7. @LoneStranger: see any ghosts at the Horton Grand?

  8. @EddieVegas_NRAF – Sadly, no. That would have been the highlight of the trip!

  9. I got to host a corporate vent at Petco- no game was going on so we got to explore the ballpark pretty extensively- one of m favorite parts was the visitor locker room tour- they talked about Barry bonds- had to bring in his leather recliner and he wanted it located away from the team and facing away from the rest of his teammates- our tour guide implied he was the ultimate prick- ballpark is spectacular- unfortunately not a hitters park-

  10. OT: Kings Sac arena officially dead…

  11. ML, great write up. I honestly think PETCO is my favorite ballpark in all of MLB. It’s so well laid out and built that it just feels right. Even on a losing game day I’m still just happy to be there when I’m at the park, and I’ve never felt that at any other stadium save Fenway Park. The openness of the whole stadium, the integration with the city, the park in the park being open daily game or no game (I’ve had many a lunch there on off days), the way they saved the Western Metal building and put it to good use as the foul pole… I could go on but everything about PETCO just belies the care and thought that went into crafting the place. And on top of that it’s one of the cleanest most well cared for sports venues I’ve ever visited, the staff are always friendly and downright happy to see you and the field itself is just immaculate (I got to go down on it last year during BP). The best part though is how it has plenty of the required modern distractions for casuals, yet they don’t feel overbearing or like they take away from the purity of the game at all like at say AT&T Park. They’re more subtle and it really shows for those of us that don’t need the distractions to enjoy the game. Oh and the beer… my God the beer selection is second to none for a sports venue (which is a great chaser to a Hodad’s burger).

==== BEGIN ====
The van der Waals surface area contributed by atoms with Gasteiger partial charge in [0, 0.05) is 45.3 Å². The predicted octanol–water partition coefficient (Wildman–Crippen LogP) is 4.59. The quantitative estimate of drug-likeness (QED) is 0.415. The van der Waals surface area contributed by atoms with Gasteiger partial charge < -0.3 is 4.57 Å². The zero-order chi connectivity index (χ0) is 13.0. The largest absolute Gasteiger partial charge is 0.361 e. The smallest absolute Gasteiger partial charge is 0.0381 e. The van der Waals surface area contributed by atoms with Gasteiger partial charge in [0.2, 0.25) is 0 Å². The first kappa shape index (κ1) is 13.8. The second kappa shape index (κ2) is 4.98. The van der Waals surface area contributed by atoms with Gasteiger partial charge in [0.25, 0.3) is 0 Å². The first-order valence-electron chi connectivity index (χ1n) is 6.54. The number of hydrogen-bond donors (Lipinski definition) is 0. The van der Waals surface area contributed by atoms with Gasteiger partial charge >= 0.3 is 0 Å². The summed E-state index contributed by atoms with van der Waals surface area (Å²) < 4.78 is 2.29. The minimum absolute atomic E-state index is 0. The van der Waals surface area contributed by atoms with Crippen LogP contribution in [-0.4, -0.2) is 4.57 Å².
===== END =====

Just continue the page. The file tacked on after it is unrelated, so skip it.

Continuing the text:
I hope the A’s get something even half as nice some day.